I'll tell you the moment I realized I'm a raging ignoramus when it comes to rivers, and that I really needed to educate myself. It was when Lockwood and I were mooching about Avery Park.We'd just had a nice dabble down by the Marys River.Other rivers had compelled me with beauty, power, and drama, but those had been operas: you're so sated by the performance that you don't realize you didn't understand a bloody word...
The cryptodome growing within Mount St. Helens sowed the seeds of its own destruction. Had it been a small thing, it might have become a younger sibling to Goat Rocks.
Wow-e-wow. When Matt announced geopoetry as #51's theme, I figured he'd get a few pieces, a little bit of fun stuff and some cute and clever entries.
One of the most surprising aspects of the May 18th eruption of Mount St. Helens was the devastating lateral blast that ravaged such a large area. We'll be spending the next few posts on that subject...
This post was originally published at En Tequila Es Verdad. For those who haven’t yet seen it – enjoy! ***The Marys River at Avery Park had me staring in incomprehension like a kid on the first day of a foreign language class...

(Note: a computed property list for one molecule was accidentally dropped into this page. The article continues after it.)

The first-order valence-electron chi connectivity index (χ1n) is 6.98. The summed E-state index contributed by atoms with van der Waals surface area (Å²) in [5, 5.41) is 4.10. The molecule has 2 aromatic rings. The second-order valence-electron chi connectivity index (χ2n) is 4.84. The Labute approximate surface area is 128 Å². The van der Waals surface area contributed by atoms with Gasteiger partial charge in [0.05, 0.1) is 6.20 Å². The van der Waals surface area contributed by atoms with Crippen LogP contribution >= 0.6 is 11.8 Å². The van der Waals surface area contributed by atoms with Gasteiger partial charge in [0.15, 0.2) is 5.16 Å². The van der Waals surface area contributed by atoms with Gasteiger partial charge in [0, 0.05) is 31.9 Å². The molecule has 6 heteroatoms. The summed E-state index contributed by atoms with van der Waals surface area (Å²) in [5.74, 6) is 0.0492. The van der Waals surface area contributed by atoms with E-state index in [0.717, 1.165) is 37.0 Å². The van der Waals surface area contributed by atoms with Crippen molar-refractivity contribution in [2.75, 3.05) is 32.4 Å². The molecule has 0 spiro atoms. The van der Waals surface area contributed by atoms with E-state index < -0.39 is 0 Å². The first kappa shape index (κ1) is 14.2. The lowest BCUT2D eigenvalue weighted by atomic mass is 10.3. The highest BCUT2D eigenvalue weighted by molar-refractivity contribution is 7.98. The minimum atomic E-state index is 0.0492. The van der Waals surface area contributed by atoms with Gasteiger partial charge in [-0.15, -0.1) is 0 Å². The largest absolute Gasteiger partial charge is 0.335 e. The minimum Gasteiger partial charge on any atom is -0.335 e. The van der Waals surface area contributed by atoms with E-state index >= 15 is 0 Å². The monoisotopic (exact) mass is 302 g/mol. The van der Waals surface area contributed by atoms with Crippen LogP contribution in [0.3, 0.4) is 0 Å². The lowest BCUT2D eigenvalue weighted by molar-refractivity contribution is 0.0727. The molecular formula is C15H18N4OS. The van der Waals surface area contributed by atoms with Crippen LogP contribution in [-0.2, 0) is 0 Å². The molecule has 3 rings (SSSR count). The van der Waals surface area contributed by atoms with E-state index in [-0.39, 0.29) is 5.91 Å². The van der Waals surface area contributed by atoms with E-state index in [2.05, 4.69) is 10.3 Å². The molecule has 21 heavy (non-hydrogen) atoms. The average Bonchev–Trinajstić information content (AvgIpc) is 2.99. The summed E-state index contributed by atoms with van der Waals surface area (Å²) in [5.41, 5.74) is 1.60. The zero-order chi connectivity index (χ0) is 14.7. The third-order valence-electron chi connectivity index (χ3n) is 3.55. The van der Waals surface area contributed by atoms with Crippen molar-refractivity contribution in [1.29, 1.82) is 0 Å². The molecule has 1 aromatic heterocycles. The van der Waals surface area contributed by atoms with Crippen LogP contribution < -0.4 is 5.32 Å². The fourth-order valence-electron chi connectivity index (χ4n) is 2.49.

This month's Accretionary Wedge is all about geopoetry, and you'd think that an SF writer who's got a story that's about a poetry war could pull something off.
During costume-making madness, I've been listening to a lot of lectures. Might as well improve your mind whilst preparing for Halloween, eh?One of the lectures I've listened to is Dr.
(I was an idiot and told a coworker I'd make his costume. I haven't got a sewing machine, and hand-stitching takes forever . But it will be epic. Unfortunately, sewing (among other things) means that I haven't finished research for our next Cataclysm post...
In memory of Dr. Harry Glicken, 1958-1991. Eruptions seem like simple matters: pressure builds, something goes boom, lots of stuff comes out. But that's not the story of every volcanic eruption, and it doesn't capture the complexity by half...
One of the eeriest things I've ever seen is the video shot by KOMO News reporter Dave Crockett on May 18th, 1980. He was just 28 years old. Something woke him before dawn that Sunday morning, telling him this was the day to be there...
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